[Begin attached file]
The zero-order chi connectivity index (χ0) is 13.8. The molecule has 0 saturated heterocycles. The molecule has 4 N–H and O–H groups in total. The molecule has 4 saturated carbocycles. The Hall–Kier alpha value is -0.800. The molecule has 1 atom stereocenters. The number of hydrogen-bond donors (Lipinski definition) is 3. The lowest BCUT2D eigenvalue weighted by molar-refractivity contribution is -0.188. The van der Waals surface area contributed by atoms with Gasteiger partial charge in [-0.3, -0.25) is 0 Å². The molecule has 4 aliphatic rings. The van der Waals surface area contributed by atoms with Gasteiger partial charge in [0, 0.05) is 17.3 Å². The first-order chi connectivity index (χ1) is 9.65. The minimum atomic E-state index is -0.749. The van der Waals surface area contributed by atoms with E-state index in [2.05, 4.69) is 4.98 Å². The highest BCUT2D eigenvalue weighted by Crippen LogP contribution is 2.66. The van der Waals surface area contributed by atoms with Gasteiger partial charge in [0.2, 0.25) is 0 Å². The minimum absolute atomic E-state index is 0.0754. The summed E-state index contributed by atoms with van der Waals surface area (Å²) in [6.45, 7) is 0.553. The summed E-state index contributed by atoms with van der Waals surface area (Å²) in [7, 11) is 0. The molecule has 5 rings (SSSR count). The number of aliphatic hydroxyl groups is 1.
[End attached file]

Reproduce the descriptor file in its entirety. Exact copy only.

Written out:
The zero-order chi connectivity index (χ0) is 13.8. The molecule has 0 saturated heterocycles. The molecule has 4 N–H and O–H groups in total. The molecule has 4 saturated carbocycles. The Hall–Kier alpha value is -0.800. The molecule has 1 atom stereocenters. The number of hydrogen-bond donors (Lipinski definition) is 3. The lowest BCUT2D eigenvalue weighted by molar-refractivity contribution is -0.188. The van der Waals surface area contributed by atoms with Gasteiger partial charge in [-0.3, -0.25) is 0 Å². The molecule has 4 aliphatic rings. The van der Waals surface area contributed by atoms with Gasteiger partial charge in [0, 0.05) is 17.3 Å². The first-order chi connectivity index (χ1) is 9.65. The minimum atomic E-state index is -0.749. The van der Waals surface area contributed by atoms with E-state index in [2.05, 4.69) is 4.98 Å². The highest BCUT2D eigenvalue weighted by Crippen LogP contribution is 2.66. The van der Waals surface area contributed by atoms with Gasteiger partial charge in [0.2, 0.25) is 0 Å². The minimum absolute atomic E-state index is 0.0754. The summed E-state index contributed by atoms with van der Waals surface area (Å²) in [6.45, 7) is 0.553. The summed E-state index contributed by atoms with van der Waals surface area (Å²) in [7, 11) is 0. The molecule has 5 rings (SSSR count). The number of aliphatic hydroxyl groups is 1.